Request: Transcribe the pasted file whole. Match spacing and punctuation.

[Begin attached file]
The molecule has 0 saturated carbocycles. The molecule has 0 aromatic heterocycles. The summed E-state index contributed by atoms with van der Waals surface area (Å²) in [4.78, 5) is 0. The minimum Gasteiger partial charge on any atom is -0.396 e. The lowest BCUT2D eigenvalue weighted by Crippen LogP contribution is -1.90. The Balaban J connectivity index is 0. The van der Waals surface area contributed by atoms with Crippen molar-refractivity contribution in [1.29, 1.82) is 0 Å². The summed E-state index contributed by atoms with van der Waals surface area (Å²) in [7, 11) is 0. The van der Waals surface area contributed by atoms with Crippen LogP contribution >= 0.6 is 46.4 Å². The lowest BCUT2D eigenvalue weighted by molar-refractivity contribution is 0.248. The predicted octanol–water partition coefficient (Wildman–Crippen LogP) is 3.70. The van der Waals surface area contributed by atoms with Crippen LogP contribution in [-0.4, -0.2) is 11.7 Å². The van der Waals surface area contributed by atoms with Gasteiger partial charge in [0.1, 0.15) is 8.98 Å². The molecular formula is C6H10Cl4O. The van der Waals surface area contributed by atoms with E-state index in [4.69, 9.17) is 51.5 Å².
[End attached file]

The molecule has 0 saturated carbocycles. The molecule has 0 aromatic heterocycles. The summed E-state index contributed by atoms with van der Waals surface area (Å²) in [4.78, 5) is 0. The minimum Gasteiger partial charge on any atom is -0.396 e. The lowest BCUT2D eigenvalue weighted by Crippen LogP contribution is -1.90. The Balaban J connectivity index is 0. The van der Waals surface area contributed by atoms with Crippen molar-refractivity contribution in [1.29, 1.82) is 0 Å². The summed E-state index contributed by atoms with van der Waals surface area (Å²) in [7, 11) is 0. The van der Waals surface area contributed by atoms with Crippen LogP contribution >= 0.6 is 46.4 Å². The lowest BCUT2D eigenvalue weighted by molar-refractivity contribution is 0.248. The predicted octanol–water partition coefficient (Wildman–Crippen LogP) is 3.70. The van der Waals surface area contributed by atoms with Crippen LogP contribution in [-0.4, -0.2) is 11.7 Å². The van der Waals surface area contributed by atoms with Gasteiger partial charge in [0.1, 0.15) is 8.98 Å². The molecular formula is C6H10Cl4O. The van der Waals surface area contributed by atoms with E-state index in [4.69, 9.17) is 51.5 Å².